"I love you because you are Noboko."

Someone must have translated it to Japanese, because everyone suddenly exhaled. It was so comical, that the doors would have blown open if they weren't sliding doors.

"Yes… I am Noboko…. and you",  she continued, pointing at me, "are chotto baka."

Everyone laughed. Even me, because it's funny.

I told you she was fun.

"I must be. Look who my girlfriend is."

This time there weren't any eeeeeehs - just laughter.

In my head, I am thinking "see..  see how easy it is for us to exist in Japan."

But I know it's different… associating with the local gaijin could mess up her work, and not that I care, her dad's work. There's that whole loss of respect.

No wonder Japan's birthrate is running backwards

We pay up, go outside, open the glass door and walk up the steep stairs to the 4C.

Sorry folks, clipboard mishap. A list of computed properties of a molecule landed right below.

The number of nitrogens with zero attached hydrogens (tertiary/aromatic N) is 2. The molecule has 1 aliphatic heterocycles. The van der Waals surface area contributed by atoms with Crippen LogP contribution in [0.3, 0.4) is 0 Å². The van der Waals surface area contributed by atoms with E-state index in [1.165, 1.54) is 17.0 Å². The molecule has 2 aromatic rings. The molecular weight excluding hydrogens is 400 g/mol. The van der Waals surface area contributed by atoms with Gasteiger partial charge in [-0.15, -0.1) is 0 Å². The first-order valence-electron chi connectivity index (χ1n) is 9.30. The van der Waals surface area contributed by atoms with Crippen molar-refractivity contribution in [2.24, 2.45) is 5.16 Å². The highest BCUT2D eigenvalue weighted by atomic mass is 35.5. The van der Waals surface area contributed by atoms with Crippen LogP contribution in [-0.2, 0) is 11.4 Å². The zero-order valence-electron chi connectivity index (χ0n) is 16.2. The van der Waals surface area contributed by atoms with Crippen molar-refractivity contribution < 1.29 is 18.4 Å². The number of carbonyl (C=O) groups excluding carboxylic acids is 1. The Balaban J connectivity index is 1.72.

Because I am a known entity, there is no pay as you go… and have a tab set up… but honestly, Noboko and I aren't interesting in getting drunk tonight.

We're interested in showing off.

We have a rum and coke apiece, and we're kissing in public.

As it's delivered, we're told it's on the house - only my second ever free drink in the place… the last time was when the local yakuza boss bough me a drink to size me up (I taught his son at Ohtawara Chu Gakko).

At the end of the night, I go over to the bar (the restauranteur is up there, along with Mark, the New Zealand bartender)… I shake their hand and tell them I am leaving Japan in a few days time.

Mark, my friend and ever the opportunist, asks me "What about her?"

"We'll see," I say… I want to marry her, but we're trying to figure out if that's going to happen. Right now… it appears as though we are enjoying ourselves until I come back in a few months time."